Babies who lunch together are less fussy

Apparently, babies who lunch together are more likely to try new foods. I put this theory to the test earlier today… can’t say the new foods on offer were particularly challenging – chips, tomato macaroni,  fennel-flavoured Ella’s Kitchen bites, yoghurt raisins – but Alfie did quietly devour everything in front of him while I chatted to my friend.

Holly Bell, finalist in the Great British Bake Off and author of Recipes from a Normal Mum, who is currently weaning her son Lawrence,  has launched a campaign with baby and toddler food brand Organix called ‘Babies Who Lunch’ to encourage parents to get together and share their weaning experiences.

This can only be a good thing… weaning can be a soul-destroying experience when your baby constantly throws their beaker on the floor and refuses to eat a single mouthful of whatever Annabel Karmel recipe you have lovingly prepared.

Alfred is going through a phase of clamping his mouth shut whenever the spoon comes near. He’ll only eat from a spoon that he is holding – which can get very messy. He prefers to eat finger foods, which works well in restaurants (particularly those that serve chips).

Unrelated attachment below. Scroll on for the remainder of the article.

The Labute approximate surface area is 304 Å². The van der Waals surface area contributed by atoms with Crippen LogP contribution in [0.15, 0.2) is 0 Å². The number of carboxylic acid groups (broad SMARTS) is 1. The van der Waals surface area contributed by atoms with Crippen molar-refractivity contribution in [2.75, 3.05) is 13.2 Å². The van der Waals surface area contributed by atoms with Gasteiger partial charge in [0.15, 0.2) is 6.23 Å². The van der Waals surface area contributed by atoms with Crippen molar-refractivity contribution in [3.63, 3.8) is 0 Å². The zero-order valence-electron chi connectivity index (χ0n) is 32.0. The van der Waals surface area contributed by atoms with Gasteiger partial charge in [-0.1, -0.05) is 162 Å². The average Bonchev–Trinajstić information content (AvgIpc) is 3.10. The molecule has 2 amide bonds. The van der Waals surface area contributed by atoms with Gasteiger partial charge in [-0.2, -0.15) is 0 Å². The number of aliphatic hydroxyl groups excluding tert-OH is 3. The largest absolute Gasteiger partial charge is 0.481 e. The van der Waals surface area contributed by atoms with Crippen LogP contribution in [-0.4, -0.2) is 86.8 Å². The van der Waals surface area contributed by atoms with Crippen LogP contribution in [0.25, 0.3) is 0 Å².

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Holly Bell and her son Lawrence

Perhaps it is because I’m distracted and don’t hassle him or because I leave him to eat for longer but in a restaurant Alfie tends to eat everything I put in front of him – including carrot sticks and apple pieces which he will throw in the floor in disgust when we’re at home.

Going out for meals with Alfie makes such a positive change to feeding him at home that I often take him and his brother out for lunch on my own.

I have to pick the right restaurant of course – the emptier and more spacious the better – but both boys seem to eat better outside the home environment.

And what makes it even more appealing is that apart from a bit of face-wiping I don’t have any clearing up to do afterwards.

Social Weaning – Psychologist Dr Angharad Rudkin explains why it’s good for weaning to be a shared and social experience

  • Eating together is one of the most important social skills we teach children – weaning is primarily about introducing a variety of foods but learning to sit and eat with others is also important.
  • Children learn by watching others – it’s a good idea to create lots of opportunities for learning and imitating other people.
  • Peer influence – watching peers will make it more likely that your child will try new food or behave in a different way – you will be surprised by what they will try out when they would not at home.
  • Eating together is great fun – and babies can learn eating and social skills from one another.

For more information see


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